"Simplicity is the ultimate sophistication" -Leonardo da Vinci
Sometimes it's good for us as photographers to go back to basics. And, of course, if you're just getting started in the world of photography and want to learn "the ropes", the basics are a natural start. But you probably want the basics of what the professionals know about the craft of photography.
Anybody can take a picture. I attended a wedding reception where the wedding party left a disposable digital cameras on each table for guests to snap photos. Before the evening was over, it was the children who were running around taking pictures of everything from the dirty dishes, to carpet, and even their own underwear. These were not photographers and while those pictures will no doubt get a few laughs, these are not necessarily the kind of professional pictures people want for their long-term memories.
Obviously, the cornerstone of the basics of photography is the camera. When you see a camera geek walking around with enough equipment on his neck to launch a space shuttle, you get the impression that cameras are phenomenally complex, more than mere mortals can grasp. But look at the professionals and you see them working with portable, relatively easy to operate cameras. That is because the basics of running a camera come down to aperture and shutter speed. Now don't get nervous about fancy terms. Aperture is just a term for how wide your camera lens is open to let in light. Shutter speed is just how long you let the light come in to affect the picture. For getting a shot of a fast moving subject, you want a wide aperture to let in a lot of light but a fast shutter speed so you capture the subject quickly and close the window so the picture is caught before too much light hurts the quality.
Photography is really all about light. You can and will learn a lot about lenses and settings, which will help you control lighting in several different situations.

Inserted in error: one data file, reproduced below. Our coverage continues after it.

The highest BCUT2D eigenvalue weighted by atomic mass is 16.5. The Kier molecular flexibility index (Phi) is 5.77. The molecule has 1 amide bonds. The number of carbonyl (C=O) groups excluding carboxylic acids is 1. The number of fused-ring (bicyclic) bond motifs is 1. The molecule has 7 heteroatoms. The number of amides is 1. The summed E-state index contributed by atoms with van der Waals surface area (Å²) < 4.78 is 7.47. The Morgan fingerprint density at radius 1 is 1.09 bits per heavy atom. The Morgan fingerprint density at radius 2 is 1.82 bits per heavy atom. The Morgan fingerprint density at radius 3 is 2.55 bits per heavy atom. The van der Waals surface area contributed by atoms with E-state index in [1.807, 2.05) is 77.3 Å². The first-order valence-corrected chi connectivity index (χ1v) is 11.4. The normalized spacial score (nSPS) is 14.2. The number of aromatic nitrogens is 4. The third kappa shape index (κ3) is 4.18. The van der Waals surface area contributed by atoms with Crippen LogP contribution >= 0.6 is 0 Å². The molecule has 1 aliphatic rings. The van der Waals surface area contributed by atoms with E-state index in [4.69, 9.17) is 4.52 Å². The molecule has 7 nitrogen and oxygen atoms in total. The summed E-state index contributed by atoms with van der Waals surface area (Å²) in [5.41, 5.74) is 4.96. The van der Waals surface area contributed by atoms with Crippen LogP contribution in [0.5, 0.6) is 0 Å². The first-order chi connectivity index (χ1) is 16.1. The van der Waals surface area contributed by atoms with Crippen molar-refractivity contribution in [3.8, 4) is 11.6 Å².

So add to your core skills of photography a willingness to never stop learning. The better and more sophisticated you get in your ability to work with the equipment, the more you will learn and the more you will want to learn.
Making the jump- You can get a greater control over these basic controls of the camera such as aperture and shutter speed by learning how to make the jump from automatic settings to manual settings. The automatic settings of any camera are just there for the general public who aren't necessarily interested in learning the basics. So they give you some basic settings like landscape, portrait and sports settings. By switching to manual, you can learn what settings work best in different situations. Since I began in photography, I forced myself to not use auto, so that I would be forced to learn the essentials of the "big three"- Aperture, Shutter Speed, and ISO, Most of the time I'm in full manual or one of the priority modes.
That brings us to the most important basic about becoming a great photographer and that is, practice. Practice. Practice. Practice. There are no shortcuts. Take some time with your gear and play with it. Take it to situations and take photos with different aperture and shutter speed settings, in outdoor and indoor settings and different orientations to light. Don't get upset when some shots don't work. That's part of the learning curve.
Much of photography is problem solving. If you learn by doing, you will build your confidence in your work and eventually become a great photographer. But don't get cocky, there is always more to learn. And that is one of the fun things about photography, isn't it?